Source: Unsplash.com | Photographer: Roberto Valdivia
Depending on who you ask cannabis was, up until recently, one of two things—a medical drug or a laziness-inducing opiate. This all changed when Canada recently announced out of the blue that it’s going to legalise the recreational use of marijuana.
Suddenly, what was once an illegal substance has since become a highly sought-after asset for many professional investors and common folk alike as both attempt to cash in on a multibillion dollar business. But will this industry be here to stay?
Source: Unsplash.com | Photographer: Robert Metz
In about two years the global economy may enter a new financial crisis, thinks Ray Dalio, founder and co-chief investment officer of the Bridgewater Associates hedge fund.
In a recent interview for the popular business and economy website Business Insider, Dalio noted that the current situation is quite similar to that preceding the 1937 recession.
- The latest Apple event revealed 3 new iPhones for 2018 and a smart watch
- The company quietly removed iPhone X and other devices from their store
- Many thought the event lacked the polish and enthusiasm of previous releases
Source: Unsplash.com | Photographer: Carles Rabada
After initial bouts of excitement preceding the most anticipated 2018 event for Apple fans, many were left largely disappointed by what the company had in store. Naturally, this sentiment was instantly picked up by the global markets and negatively impacted the company’s stocks.
Now that the latest Keynote is behind us, was the public’s response warranted and was its reaction to Apple’s 2017 event really any different?
Pre-seed stages. Seed stages. Venture capital rounds. In just a handful of years, startup financing in Europe has transformed from mere bank loans to an elaborate, multi-layered system.
Because of this, today we distinguish 4 main tiers of startup investors based on how far the company has evolved at the time of funding, how big is the investment, and other factors.
Instagram. Uber. Pinterest. Airbnb. This is just a small excerpt from the miles-long list of startup companies that managed to transform a unique idea into a profitable venture.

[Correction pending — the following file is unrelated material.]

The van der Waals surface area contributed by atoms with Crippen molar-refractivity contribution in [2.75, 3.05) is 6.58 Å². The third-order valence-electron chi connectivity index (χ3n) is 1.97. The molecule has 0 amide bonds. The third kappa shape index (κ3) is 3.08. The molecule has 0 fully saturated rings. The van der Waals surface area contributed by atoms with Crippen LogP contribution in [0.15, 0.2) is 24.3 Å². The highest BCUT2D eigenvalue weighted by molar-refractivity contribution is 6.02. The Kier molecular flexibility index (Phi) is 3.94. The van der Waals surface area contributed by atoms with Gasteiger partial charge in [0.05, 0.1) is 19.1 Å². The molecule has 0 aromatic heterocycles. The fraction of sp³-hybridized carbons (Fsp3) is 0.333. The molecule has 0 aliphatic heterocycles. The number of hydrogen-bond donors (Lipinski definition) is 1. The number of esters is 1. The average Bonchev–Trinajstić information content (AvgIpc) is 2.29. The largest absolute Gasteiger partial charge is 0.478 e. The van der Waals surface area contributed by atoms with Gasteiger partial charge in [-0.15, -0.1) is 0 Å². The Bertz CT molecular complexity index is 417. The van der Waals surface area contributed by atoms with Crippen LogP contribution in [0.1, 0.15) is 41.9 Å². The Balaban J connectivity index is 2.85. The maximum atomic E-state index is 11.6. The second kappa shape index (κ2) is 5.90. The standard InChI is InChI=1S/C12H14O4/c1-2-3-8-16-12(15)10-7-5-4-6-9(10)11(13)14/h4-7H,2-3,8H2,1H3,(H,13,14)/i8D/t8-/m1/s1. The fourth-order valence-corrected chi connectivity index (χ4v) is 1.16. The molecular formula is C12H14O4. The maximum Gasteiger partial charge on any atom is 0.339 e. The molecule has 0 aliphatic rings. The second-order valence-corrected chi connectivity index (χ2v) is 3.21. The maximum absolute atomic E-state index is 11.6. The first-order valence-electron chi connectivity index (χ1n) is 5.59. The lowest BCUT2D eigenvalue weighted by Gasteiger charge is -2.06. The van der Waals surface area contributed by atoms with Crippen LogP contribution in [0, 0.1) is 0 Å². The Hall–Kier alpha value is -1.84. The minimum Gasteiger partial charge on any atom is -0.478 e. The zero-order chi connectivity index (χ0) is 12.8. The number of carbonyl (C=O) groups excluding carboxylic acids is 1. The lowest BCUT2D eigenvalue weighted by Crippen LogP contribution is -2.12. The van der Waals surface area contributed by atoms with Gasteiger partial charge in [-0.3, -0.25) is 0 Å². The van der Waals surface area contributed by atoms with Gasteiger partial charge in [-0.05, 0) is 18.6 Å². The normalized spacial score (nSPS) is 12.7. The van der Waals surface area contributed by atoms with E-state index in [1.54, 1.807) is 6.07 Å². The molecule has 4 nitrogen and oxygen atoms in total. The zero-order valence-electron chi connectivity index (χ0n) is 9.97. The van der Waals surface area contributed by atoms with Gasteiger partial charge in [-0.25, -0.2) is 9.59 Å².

But as startup markets near the point of oversaturation (developing countries included), is this type of investment still worth the many risks it entails?
For the past decade, we’ve all probably heard the words “blockchain” and “blockchain technology” one time too many, much like a broken jukebox that is hopelessly stuck in an endless loop.
And when the cryptocurrencies drastically declined in price last year, we all thought we saw the end of it. Yet companies like Google and Facebook still seem more than inclined to invest millions into blockchain research.
Why is that? To answer that question, we need to start from the very beginning.
- Netflix’s underwhelming subscriber report for Q2 shocked investors
- Company stock fell by 13% almost immediately following the news
- CEO Reed Hastings expressed positive outlook despite rising rivals
125 million subscribers worldwide. Isn’t that more than enough for a video streaming platform to be considered successful?
Well, not when you are running an ambitious company such as Netflix, and especially not when you severely underdeliver on your subscriber growth forecast and leave your investors feeling confused and with a bitter taste in their mouths.
- Microsoft’s Surface Go tablet is expected to hit store shelves on August 2
- With this gadget, the company aims to rival Apple’s cheaper iPad lineup
- Keyboards and other accessories for the device will be sold separately
Starting from July 10, users will be able to pre-order Microsoft’s latest technological offering, the Surface Go. This presents consumers with two important questions:
- How will this device differ from the company’s very own Surface Pro and,
- Will it hold up against Apple’s meticulously engineered iPad products?